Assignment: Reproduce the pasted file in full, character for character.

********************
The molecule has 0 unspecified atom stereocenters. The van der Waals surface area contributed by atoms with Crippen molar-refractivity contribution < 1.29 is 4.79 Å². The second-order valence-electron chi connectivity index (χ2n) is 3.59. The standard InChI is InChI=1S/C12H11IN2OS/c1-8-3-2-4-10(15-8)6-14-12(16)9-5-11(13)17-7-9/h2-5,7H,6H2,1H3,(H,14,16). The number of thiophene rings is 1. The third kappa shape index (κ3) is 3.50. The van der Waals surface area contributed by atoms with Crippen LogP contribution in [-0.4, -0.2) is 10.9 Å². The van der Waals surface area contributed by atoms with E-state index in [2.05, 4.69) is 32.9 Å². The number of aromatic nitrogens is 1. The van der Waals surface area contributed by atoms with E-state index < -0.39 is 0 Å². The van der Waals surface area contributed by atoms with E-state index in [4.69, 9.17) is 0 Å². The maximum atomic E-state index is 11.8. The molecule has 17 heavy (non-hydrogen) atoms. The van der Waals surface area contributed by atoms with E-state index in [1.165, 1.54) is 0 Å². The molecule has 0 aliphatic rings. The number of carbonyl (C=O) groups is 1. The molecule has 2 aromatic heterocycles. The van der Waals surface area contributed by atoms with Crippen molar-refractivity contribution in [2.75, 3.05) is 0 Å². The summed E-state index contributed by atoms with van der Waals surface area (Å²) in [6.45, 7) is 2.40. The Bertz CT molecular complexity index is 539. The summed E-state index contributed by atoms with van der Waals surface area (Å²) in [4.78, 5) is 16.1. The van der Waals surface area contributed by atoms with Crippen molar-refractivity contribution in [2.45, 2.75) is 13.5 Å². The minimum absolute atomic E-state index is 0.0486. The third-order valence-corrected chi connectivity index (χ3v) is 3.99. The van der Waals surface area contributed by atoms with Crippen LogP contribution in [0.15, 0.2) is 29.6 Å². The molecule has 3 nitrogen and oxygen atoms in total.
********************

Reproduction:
The molecule has 0 unspecified atom stereocenters. The van der Waals surface area contributed by atoms with Crippen molar-refractivity contribution < 1.29 is 4.79 Å². The second-order valence-electron chi connectivity index (χ2n) is 3.59. The standard InChI is InChI=1S/C12H11IN2OS/c1-8-3-2-4-10(15-8)6-14-12(16)9-5-11(13)17-7-9/h2-5,7H,6H2,1H3,(H,14,16). The number of thiophene rings is 1. The third kappa shape index (κ3) is 3.50. The van der Waals surface area contributed by atoms with Crippen LogP contribution in [-0.4, -0.2) is 10.9 Å². The van der Waals surface area contributed by atoms with E-state index in [2.05, 4.69) is 32.9 Å². The number of aromatic nitrogens is 1. The van der Waals surface area contributed by atoms with E-state index < -0.39 is 0 Å². The van der Waals surface area contributed by atoms with E-state index in [4.69, 9.17) is 0 Å². The maximum atomic E-state index is 11.8. The molecule has 17 heavy (non-hydrogen) atoms. The van der Waals surface area contributed by atoms with E-state index in [1.165, 1.54) is 0 Å². The molecule has 0 aliphatic rings. The number of carbonyl (C=O) groups is 1. The molecule has 2 aromatic heterocycles. The van der Waals surface area contributed by atoms with Crippen molar-refractivity contribution in [2.75, 3.05) is 0 Å². The summed E-state index contributed by atoms with van der Waals surface area (Å²) in [6.45, 7) is 2.40. The Bertz CT molecular complexity index is 539. The summed E-state index contributed by atoms with van der Waals surface area (Å²) in [4.78, 5) is 16.1. The van der Waals surface area contributed by atoms with Crippen molar-refractivity contribution in [2.45, 2.75) is 13.5 Å². The minimum absolute atomic E-state index is 0.0486. The third-order valence-corrected chi connectivity index (χ3v) is 3.99. The van der Waals surface area contributed by atoms with Crippen LogP contribution in [0.15, 0.2) is 29.6 Å². The molecule has 3 nitrogen and oxygen atoms in total.